Start-up class - Lecture #1
The first lecture on How to Start a Startup had been posted a few days ago. What follows in this post is the lecture video and my notes. Do watch the video first and then read my notes.
The first lecture video was pretty basic but fundamental. I think that everyone starting-up must watch the video and I am sure that most of us didn’t give proper thoughts and did skip thinking about some of the important details when starting up.
A startup is a combination of four things - Idea, Product, Team and Execution.
This is the first step when trying to start-up. We know all about this. Or do we?
- A good idea is better than a bad idea. Recently, there have been a lot many discussions on Ideas don’t matter. Execution is everything. But a good idea has a better chance of succeeding than a bad idea given other things remain constant. However, it’s often difficult to comprehend whether an idea is good or bad. Many good ideas begin looking bad. Thinking about an idea with some parameters in mind could be a surprisingly good whetting process.
- Plan on the idea - Do not jump into the first idea that you get. Plan it. Though planning does not provide any concrete value per growth for the startup but planning the idea simplifies it and results in a better plan of execution. If you start on an idea without even a little bit of planning, chances are that you fumble on how to proceed. There are a lot of unpredictable things in a startup - some predictability is a good thing.
- Think about the market - The market is the one thing which is almost completely out of your control. When whetting an idea, what most people do is that they look at the current market scenario. However, your successful startup is in the future. Rather than looking at the current market scenario it’s almost always better to look at how the market will grow in the future. The growth of the market most directly affects how your startup will grow.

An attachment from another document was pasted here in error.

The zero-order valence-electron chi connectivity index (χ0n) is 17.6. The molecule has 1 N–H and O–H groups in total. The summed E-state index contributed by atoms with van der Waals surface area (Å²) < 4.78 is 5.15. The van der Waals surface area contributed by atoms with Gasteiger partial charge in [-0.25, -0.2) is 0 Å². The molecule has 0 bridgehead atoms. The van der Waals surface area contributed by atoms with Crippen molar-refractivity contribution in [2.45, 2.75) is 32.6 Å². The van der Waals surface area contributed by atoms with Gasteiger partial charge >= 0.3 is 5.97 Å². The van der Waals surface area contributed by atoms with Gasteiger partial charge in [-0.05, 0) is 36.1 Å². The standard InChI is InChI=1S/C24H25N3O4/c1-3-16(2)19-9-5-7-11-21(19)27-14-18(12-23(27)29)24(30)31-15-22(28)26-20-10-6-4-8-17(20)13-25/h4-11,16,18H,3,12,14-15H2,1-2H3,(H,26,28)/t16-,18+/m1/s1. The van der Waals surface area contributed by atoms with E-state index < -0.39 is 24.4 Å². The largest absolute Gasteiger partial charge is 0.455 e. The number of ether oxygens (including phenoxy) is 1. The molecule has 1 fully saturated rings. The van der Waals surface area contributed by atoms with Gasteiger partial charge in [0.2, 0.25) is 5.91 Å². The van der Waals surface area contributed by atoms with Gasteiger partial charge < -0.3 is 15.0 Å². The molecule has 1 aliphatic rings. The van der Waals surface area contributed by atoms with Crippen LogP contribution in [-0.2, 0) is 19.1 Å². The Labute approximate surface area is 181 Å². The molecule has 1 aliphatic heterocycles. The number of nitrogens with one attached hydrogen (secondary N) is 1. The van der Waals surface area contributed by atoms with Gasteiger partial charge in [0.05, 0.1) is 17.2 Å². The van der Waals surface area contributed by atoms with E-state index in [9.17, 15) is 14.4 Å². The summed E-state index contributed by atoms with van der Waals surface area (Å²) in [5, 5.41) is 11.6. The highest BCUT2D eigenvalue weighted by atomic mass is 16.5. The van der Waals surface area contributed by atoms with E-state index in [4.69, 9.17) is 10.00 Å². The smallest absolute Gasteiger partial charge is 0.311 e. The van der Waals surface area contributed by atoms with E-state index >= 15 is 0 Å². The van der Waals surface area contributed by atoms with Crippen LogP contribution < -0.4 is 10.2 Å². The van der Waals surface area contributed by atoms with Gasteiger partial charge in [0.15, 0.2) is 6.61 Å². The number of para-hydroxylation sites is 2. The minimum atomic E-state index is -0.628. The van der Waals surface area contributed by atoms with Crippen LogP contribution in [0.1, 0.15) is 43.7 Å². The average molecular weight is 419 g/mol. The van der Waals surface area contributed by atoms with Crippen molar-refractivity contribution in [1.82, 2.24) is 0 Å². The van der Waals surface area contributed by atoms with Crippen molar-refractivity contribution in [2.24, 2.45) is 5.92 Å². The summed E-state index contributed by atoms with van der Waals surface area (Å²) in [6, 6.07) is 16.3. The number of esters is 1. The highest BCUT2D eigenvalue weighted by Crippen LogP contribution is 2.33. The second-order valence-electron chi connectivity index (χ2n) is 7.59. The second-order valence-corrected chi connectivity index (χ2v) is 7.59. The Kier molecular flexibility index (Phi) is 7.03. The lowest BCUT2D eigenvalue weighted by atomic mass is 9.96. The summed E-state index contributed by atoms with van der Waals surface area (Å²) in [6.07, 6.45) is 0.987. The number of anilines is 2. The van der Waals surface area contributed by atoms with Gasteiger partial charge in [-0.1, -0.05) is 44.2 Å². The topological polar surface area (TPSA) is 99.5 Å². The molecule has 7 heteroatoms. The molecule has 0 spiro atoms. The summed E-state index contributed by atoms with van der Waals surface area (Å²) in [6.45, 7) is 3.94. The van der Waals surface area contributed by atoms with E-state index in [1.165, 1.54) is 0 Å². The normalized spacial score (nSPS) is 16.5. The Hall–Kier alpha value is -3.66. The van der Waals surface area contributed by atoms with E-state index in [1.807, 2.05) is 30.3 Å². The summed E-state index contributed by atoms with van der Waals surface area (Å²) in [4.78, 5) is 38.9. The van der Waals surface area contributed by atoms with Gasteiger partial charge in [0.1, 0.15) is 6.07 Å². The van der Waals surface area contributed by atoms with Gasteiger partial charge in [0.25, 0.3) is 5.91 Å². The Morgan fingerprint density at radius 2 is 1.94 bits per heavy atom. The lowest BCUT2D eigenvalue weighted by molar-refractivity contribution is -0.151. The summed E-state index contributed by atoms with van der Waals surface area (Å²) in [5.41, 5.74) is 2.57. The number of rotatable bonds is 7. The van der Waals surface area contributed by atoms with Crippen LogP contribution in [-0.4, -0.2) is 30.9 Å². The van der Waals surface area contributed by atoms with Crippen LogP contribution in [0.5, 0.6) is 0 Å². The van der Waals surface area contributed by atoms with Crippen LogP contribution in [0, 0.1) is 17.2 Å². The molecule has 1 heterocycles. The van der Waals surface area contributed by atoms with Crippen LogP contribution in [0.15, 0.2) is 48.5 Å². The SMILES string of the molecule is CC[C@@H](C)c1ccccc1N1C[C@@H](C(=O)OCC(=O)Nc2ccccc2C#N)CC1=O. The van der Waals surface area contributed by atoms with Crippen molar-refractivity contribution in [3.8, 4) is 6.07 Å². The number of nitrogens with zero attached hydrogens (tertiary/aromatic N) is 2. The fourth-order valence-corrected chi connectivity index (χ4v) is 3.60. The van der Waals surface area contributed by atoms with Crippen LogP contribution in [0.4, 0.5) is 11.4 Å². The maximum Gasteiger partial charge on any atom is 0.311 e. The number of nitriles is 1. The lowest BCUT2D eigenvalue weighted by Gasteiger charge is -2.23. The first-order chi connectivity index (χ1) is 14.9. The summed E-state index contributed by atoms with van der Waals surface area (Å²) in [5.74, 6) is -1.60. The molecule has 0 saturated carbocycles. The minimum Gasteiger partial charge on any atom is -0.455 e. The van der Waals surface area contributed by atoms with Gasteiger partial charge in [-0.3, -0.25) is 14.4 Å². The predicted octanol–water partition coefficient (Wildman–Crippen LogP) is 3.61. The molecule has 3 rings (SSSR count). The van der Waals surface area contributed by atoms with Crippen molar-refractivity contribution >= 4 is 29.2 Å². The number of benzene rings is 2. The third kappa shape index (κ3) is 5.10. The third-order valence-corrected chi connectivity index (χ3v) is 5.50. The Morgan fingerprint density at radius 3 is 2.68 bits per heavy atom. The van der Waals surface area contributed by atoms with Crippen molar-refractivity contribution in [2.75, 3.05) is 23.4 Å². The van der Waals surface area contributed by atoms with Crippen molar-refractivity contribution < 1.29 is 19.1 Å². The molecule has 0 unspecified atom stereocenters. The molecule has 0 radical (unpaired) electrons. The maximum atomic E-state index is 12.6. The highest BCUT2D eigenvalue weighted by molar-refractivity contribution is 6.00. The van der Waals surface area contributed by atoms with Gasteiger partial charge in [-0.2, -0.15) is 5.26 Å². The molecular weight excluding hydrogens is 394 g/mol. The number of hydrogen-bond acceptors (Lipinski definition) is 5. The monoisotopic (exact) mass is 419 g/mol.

- Why Now? - Always answer the question Why Now? Why do you need to work on this idea now. Could it wait for a couple of years? Timing, very often, ends up mattering a lot.
- Start with an Audience - Most startup founders go about fleshing the idea and then looking for the appropriate audience. However, one should first seek the audience, study what they want and then build the supply.
The product is what you are predominantly selling. For an early stage startup there is nothing (and nothing) more important to get a product which users love.
- Product is the most important in the early days of the startup. If the product sucks, then everything else will fail no matter what. In the initial days, there are only two things that you should doing - working on the product and talking to initial users. Everything else will come later. Focus on getting the product to a market-fit stage.
- Make a product which initially a small number of users love rather than building something which a large number of users merely like. Optimise on the amount of love your product gets.
- If the above is true, then your product should initially grow via word-of-mouth. (It will not take you to huge numbers maybe but initially to see a 10% growth rate, you need to add 10 users weekly if you have a initial customer base of 100). If the product doesn’t grow initially by word-of-mouth, the product probably is not something users love. People spread word about things they love (this gives them content to talk to when meeting other people).
- Start with a product which is simple and provides a clear albeit small utility. It’s easier to get love for a product which solves one thing really well as opposed to getting love for a complex product which users are not sure which problem is it aiming to solve.
- Working on the product is also one of the most fun parts in the startup lifecycle!
Start thinking about your idea now. Go. I’d happy to brainstorm on your idea if you want a sounding board. You can reach me via email.
By - Sid Saha